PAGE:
Life on the California fire line, as the family waits back home
Fighting fires in California means danger, exhaustion, and days away from family. A spirit of service – and all the public appreciation – helps a lot.
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After his first night of duty, Lopez is one of 500 fighters moved from the main base camp to a satellite camp near the Santa Fe Dam Recreation area about 30 miles east. They've been moved to reduce the jam of 3,000 firefighters in the main camp, a community recreation center.Skip to next paragraph
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Surrounded by dingy air, the satellite camp is orderly and quiet during the day. There are several large food tents with fruit and salad bars, and granola dispensers. There is a medical facility, a laundry, and nearly a dozen, air-conditioned "mobile sleeper" units, each accommodating 42 people in tiny-but-comfortable bunk beds.
At 9 a.m. Friday, it is 90 degrees Fahrenheit in these fields miles away from the flames. Many firefighters suffer from heat-related exhaustion as they wear up to 50 pounds of clothes and equipment, says Lopez.
The six-month fire season from June to December takes a toll, but Lopez says he is well paid for the work. His salary is $84,000 for a 72 hour week. With overtime he often gets closer to $110,000 a year.
"The satisfaction quotient" is also high, he says. "People really appreciate us and say so and we can feel it. Law enforcement people work for the public in dangerous circumstances just like we do, but somehow they don't seem to get appreciated as much."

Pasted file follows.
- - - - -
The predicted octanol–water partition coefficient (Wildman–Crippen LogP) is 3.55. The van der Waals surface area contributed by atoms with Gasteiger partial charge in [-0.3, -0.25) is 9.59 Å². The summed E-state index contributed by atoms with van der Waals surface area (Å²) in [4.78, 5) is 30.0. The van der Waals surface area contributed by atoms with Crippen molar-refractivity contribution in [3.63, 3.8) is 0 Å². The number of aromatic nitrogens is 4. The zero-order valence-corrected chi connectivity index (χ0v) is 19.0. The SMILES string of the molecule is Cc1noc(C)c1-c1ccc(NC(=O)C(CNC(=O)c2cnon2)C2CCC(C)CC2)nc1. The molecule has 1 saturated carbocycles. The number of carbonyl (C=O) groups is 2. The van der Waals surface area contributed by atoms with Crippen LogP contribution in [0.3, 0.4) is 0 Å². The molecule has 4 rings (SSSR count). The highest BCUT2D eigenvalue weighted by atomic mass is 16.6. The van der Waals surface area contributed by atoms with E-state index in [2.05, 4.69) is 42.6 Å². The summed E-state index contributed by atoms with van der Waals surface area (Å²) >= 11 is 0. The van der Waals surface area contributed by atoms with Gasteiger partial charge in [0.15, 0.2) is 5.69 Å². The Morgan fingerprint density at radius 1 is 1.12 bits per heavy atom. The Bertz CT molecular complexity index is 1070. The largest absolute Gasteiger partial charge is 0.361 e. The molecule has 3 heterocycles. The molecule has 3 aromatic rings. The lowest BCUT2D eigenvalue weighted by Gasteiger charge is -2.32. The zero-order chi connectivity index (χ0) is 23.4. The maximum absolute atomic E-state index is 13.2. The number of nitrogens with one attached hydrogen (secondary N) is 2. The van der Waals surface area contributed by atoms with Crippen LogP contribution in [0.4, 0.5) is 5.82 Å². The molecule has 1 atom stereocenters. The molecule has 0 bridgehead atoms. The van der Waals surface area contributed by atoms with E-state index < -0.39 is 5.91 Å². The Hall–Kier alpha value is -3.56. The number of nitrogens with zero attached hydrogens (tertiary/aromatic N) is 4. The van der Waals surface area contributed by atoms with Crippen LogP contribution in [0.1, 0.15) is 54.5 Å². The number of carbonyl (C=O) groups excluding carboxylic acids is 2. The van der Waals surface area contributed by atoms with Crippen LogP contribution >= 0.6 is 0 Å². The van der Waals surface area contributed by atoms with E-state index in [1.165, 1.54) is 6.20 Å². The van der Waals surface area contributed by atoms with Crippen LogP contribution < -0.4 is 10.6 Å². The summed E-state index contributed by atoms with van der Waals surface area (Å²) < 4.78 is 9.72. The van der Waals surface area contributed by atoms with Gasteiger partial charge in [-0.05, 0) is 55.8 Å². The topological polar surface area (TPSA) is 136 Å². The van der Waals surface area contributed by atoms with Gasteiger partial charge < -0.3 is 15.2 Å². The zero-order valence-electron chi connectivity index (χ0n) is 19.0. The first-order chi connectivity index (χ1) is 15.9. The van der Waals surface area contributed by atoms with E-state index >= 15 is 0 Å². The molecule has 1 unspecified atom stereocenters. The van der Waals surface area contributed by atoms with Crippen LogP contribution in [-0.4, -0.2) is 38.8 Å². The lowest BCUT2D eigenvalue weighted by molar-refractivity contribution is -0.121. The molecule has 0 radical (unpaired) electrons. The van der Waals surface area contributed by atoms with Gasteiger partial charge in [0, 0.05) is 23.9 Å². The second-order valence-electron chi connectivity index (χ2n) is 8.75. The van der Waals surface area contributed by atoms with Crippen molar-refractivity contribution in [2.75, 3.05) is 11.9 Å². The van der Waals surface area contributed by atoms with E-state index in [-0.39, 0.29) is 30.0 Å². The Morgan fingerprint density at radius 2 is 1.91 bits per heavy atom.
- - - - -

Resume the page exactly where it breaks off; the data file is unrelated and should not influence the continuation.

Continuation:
Of all the jobs that firefighters do – laying hose, clearing brush, saving victims, piloting helicopters and airplanes – Lopez says the most satisfying is "spraying fire with a hose. It gives you a rush and is really fun."
A toll on family
One high cost is time with family, his wife Tammy and two kids, Nick and Christina.
"For the first 10 years, I think I missed eight Christmases," he says. "This job is very hard on marriages. Many of my firefighter friends are divorced."
But his wife Tammy grew up as the daughter of a California State firefighter and knows what to expect, he says.
"Of course, we wanted to go camping and the trailer is ready in the front yard, but I knew not to pack it yet or get my hopes up," says Tammy, in a phone interview. "The kids have grown up with this, as I did. My birthday was in December and dad was never there. When Mike does go out on fires like this, I tell the kids, 'It's OK, dad's gonna be gone for awhile'."
One thing she doesn't like is watching TV coverage. "I don't like finding out that the fire is out of control, or when they make an announcement that firefighters have died," she says.
But she appreciates the public gratitude, too. La Cañada Mayor Laura Olhasso will soon be announcing a celebration for the thousands of firefighters that have been sent to her small town. There are banners and signs all over town thanking the firefighters.
"These guys really do put a lot of time and sacrifice into their work, and it's really heartwarming to know it's appreciated," says Tammy. "They will do anything to save you and your house. That's what makes them firemen."
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